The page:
To profess vegetarianism in a typical restaurant in Havana is to be met in most instances with ‘omelet?’ and what you will get is the same as everyone else but with an omelet instead of the meat, so typically this would be a small thin well cooked omelet accompanied by rice and beans.  After a while I began to crave broccoli.

In Vedado, the vegetarian stalwart of pizza is delicious in the cafe style formica tabled Trattoria Maraka’s on Calle 0 between Calles 23 and 25, literally around the block from the Habana Libre Hotel and its also delicious a taxi ride away in the old town, served on the elegant piazza in Restaurante La Dominica. I read Graham Greene’s hilarious ‘Our Man in Havana’ while I was there and delighted in visiting the streets of the old town that he mentioned so often.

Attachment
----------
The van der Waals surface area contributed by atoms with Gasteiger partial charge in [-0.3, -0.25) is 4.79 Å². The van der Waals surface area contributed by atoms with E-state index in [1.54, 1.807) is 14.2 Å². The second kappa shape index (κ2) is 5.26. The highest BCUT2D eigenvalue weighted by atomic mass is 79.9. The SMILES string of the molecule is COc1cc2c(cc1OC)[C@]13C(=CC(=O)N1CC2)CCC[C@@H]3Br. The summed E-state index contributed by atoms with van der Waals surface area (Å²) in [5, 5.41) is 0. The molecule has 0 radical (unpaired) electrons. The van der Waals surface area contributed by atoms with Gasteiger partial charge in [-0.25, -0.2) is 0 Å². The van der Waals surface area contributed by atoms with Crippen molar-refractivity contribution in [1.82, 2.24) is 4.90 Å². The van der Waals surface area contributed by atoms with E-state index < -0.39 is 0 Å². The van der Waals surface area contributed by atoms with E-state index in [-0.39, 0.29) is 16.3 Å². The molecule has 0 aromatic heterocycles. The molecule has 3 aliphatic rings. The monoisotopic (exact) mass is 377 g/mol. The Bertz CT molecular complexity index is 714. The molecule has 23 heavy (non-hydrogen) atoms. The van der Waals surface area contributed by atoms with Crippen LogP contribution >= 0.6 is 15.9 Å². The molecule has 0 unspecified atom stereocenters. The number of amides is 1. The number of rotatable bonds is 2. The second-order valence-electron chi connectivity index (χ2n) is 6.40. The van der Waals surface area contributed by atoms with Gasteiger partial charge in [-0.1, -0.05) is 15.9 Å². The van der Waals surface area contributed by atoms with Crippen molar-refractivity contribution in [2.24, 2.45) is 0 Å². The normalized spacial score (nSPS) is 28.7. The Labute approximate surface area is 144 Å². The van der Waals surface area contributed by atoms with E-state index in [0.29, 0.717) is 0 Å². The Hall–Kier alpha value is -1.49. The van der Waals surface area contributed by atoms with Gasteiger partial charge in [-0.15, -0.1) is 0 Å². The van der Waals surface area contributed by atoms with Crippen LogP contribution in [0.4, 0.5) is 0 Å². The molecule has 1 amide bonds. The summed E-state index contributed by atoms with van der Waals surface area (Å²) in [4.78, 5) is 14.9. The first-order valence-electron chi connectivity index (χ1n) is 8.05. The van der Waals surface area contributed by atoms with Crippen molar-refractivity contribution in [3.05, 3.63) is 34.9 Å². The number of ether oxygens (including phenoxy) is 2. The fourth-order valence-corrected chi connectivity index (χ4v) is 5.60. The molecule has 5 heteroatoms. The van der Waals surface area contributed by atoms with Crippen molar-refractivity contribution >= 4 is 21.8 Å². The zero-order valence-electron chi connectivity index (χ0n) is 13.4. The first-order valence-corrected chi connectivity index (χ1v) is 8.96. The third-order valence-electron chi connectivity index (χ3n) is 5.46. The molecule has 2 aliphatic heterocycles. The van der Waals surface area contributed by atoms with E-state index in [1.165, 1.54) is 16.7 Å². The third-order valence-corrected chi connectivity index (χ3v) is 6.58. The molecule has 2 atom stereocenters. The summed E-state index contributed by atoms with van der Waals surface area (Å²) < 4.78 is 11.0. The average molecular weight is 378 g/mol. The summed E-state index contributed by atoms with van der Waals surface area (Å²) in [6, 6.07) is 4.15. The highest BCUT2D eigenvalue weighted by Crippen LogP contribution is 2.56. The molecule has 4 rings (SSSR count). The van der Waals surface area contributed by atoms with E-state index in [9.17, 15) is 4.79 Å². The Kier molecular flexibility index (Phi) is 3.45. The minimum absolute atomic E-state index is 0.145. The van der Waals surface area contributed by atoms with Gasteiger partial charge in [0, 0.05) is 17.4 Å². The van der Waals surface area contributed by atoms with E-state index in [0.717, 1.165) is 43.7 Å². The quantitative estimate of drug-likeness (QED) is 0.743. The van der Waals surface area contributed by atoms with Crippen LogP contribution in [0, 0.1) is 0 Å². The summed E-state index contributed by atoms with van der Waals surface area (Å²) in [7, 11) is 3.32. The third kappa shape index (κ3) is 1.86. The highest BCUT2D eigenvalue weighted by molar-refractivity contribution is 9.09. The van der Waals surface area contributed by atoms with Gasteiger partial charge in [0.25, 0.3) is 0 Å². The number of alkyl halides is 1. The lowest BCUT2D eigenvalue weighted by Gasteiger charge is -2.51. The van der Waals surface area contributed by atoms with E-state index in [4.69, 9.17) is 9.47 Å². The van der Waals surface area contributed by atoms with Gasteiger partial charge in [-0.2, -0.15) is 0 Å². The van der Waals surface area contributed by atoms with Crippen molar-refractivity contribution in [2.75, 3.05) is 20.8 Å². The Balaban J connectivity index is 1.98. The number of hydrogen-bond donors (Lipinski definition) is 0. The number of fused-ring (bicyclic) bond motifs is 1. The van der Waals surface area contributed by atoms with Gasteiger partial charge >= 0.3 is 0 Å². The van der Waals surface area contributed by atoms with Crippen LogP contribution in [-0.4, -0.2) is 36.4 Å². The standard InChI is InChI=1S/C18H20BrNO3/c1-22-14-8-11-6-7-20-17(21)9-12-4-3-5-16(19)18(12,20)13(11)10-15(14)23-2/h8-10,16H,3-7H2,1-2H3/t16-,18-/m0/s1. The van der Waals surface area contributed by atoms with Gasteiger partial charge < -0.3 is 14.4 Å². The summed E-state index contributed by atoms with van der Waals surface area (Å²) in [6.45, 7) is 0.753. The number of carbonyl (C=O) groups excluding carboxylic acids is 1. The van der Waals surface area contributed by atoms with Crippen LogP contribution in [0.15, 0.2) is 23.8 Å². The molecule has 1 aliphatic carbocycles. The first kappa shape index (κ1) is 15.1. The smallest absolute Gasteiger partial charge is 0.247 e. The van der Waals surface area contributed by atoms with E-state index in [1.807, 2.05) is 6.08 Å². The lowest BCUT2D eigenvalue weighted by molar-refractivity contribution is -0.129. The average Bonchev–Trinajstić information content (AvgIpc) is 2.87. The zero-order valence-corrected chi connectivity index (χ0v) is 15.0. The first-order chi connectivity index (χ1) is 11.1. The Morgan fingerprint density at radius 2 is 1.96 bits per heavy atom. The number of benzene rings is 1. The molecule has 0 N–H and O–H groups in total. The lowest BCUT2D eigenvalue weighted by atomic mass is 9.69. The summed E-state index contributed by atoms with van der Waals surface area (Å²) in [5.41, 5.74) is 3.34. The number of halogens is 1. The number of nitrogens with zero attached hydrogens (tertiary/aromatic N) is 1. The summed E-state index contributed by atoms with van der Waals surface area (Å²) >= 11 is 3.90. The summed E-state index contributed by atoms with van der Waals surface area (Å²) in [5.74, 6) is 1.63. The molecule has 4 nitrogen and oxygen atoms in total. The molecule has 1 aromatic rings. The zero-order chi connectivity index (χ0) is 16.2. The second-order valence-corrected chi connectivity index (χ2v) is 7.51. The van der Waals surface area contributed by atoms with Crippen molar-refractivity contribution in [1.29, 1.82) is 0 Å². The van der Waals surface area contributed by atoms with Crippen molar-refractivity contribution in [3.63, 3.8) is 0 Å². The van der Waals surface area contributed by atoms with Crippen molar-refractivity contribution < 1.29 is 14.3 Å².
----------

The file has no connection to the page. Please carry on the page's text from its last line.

But dinner is by no means the only fun to be had at night.  By day Havana is noisy and hot and polluted but the wall around the pool at the Habana Libre, formerly the Havana Hilton before the revolution is an adequate barricade against the noise of the old cars.  One can lie under a canopy drinking pina colladas or too sweet mojitos and look up at the rooms occupied by Fidel, Che et al circa 1959. The rooms there are large and comfortable and modern, afford spectacular views over the city and are drenched in sunlight via the floor to ceiling windows.  But at night the heat and the breeze from the sea are delicious.  Around Las Ramblas in central Havana the pavements throng with brightly dressed locals and live music emanates from every bar. In contrast the old town with its magnificent buildings is elegant and staid and more touristic.